As you look for a way to make the blogger happy, you discuss the policy internally and learn that dead dingbats are a fact of life, and that due to the vagaries of manufacturing there is no such thing as a flawless, dingbat-free widget, and to identify one means hours and hours of combing through thousands of widgets to find a clean one. The bottom line is this: making flawless widgets would destroy the bottom line which is why no one in the industry guarantees it.
But the blogger doesn’t care about that. The blogger is mad and nothing is going to make him happy other than a pristine system. So you find one. You arrange to have it hand delivered by your regional manager. Along with a Tickler Bouquet and a box of chocolates.
And you ask the blogger to please keep the new machine to himself, this is a one-time special exception, so please don’t blog about it. Okay?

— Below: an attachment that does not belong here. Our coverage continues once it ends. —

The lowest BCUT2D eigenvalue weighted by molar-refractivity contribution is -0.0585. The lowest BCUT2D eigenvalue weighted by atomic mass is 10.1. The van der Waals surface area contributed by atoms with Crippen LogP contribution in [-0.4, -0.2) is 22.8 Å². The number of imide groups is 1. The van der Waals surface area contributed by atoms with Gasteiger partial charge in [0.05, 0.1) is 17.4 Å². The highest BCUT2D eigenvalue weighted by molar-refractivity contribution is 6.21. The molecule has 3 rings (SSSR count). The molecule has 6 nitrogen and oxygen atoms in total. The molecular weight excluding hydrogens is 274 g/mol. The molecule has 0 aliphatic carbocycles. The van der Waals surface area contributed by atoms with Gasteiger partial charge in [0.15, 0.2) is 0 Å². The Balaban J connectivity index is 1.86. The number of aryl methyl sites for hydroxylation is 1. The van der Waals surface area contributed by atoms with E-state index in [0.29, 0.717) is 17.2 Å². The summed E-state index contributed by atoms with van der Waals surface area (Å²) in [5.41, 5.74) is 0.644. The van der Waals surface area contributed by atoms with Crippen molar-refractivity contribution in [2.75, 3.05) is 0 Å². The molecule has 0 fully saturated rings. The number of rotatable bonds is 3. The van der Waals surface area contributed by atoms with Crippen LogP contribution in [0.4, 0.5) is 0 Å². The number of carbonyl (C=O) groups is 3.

Ha. The blogger declares victory, tells the world that his campaign has paid off, that Newco has caved and the Customers are in Control! Congratulations: you just insured that every person who Googles: “Newco Dead Dingbat Policy” is going to hear the story of how you made an exception. And they will all expect the same
The exception is now the rule, in public, for everyone to see.
So, fellow corporate bloggers and customer service professionals. This is a question of pure situational ethics. When do you make an extraordinary gesture of customer satisfaction and when do you stick to your guns?
Have you ever stuck to your guns and regretted it (if only we had given the customer their money back ….)?
Have you ever made a concession and kept it secret?
Have you ever made a concession and changed your organization’s policy in the process?
Is No Questions Asked customer service (the kind that LL Bean and Craftsmen Tools and Nordstrom practice) a figment of some marketing consultant’s imagination?
When do you tell a blogger to pound sand?